Why Solid Stain is Better Than Paint for Cedar Siding

Cedar siding is the most used siding material. This is widely popular due to its durable nature and attractive appearance. However, cedar siding requires protection from sunlight and moisture. When it comes to protecting your cedar siding, there are two common options for finishing the cedar wood siding; paint and stain. It often becomes a difficult task for the homeowners to choose between the solid stain and the paint. Solid stain or paint, which one is better depends on several factors such as your personal choice for the appearance and maintenance, and the condition of the siding.

Why paint may not be a good choice for cedar siding?

Paint, when applied on the cedar wood siding, it entirely covers the wood grain. However, paint doesn’t penetrate deeply into the wood’s pores. On the contrary, stain penetrates deeply into the cedar siding, which protects the cedar siding better than the painted surface. The solid stain has a high concentration of pigments, which hides the actual wood color and grain. Also, solid stain offers a couple of options in terms of the appearance and you can choose your own depending on your preference.

However, paint leaves a thicker coating on the cedar siding and hides imperfections. This is beneficial if your cedar wood siding is old or discolored by weathering.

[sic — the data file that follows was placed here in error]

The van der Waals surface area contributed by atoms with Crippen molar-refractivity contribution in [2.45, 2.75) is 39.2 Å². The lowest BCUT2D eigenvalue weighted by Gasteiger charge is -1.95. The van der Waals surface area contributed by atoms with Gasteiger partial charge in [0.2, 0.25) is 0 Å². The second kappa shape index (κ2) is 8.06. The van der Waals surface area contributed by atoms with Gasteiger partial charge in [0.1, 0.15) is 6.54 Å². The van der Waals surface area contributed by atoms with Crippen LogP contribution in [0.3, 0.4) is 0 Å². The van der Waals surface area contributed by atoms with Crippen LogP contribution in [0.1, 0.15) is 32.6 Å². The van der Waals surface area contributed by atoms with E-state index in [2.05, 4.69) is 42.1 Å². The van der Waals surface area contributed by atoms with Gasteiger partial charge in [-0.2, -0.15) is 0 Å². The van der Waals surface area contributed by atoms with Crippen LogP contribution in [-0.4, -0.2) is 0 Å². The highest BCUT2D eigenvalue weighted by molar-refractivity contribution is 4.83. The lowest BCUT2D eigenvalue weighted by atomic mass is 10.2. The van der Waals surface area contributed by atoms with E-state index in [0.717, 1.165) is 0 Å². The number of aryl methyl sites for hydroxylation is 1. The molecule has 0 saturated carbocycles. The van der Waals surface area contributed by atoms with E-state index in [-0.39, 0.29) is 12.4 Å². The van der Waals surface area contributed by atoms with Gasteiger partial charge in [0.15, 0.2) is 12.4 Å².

Stains require much less preparation:

When it comes to surface preparation, paint and stain can both be applied on the cedar siding using a roller, and both need a properly cleaned, dry surface. However, solid stains require much less preparation for application, because you can skip the priming step. On the contrary, painting requires proper surface preparation, and the takes longer to apply. Before you apply the paint on the cedar siding, you must complete the surface preparation with proper adhesion and should apply a coat of primer. Primer is not necessary when you apply solid stain on the cedar siding.

Stain requires less work to keep them looking attractive:

As time passes, both stain and paint require maintenance. However, stain fades slowly and you can simply give it a fresh look by washing the surface and applying a new coat of stain. On the contrary, paint starts to crack or peel as it ages, which can make your cedar surface look old and unappealing. To refresh the look of your painted cedar siding, you need to remove the loose and peeling paint with coarse sandpaper, then only you can apply a fresh coat paint on a properly primed cedar surface.

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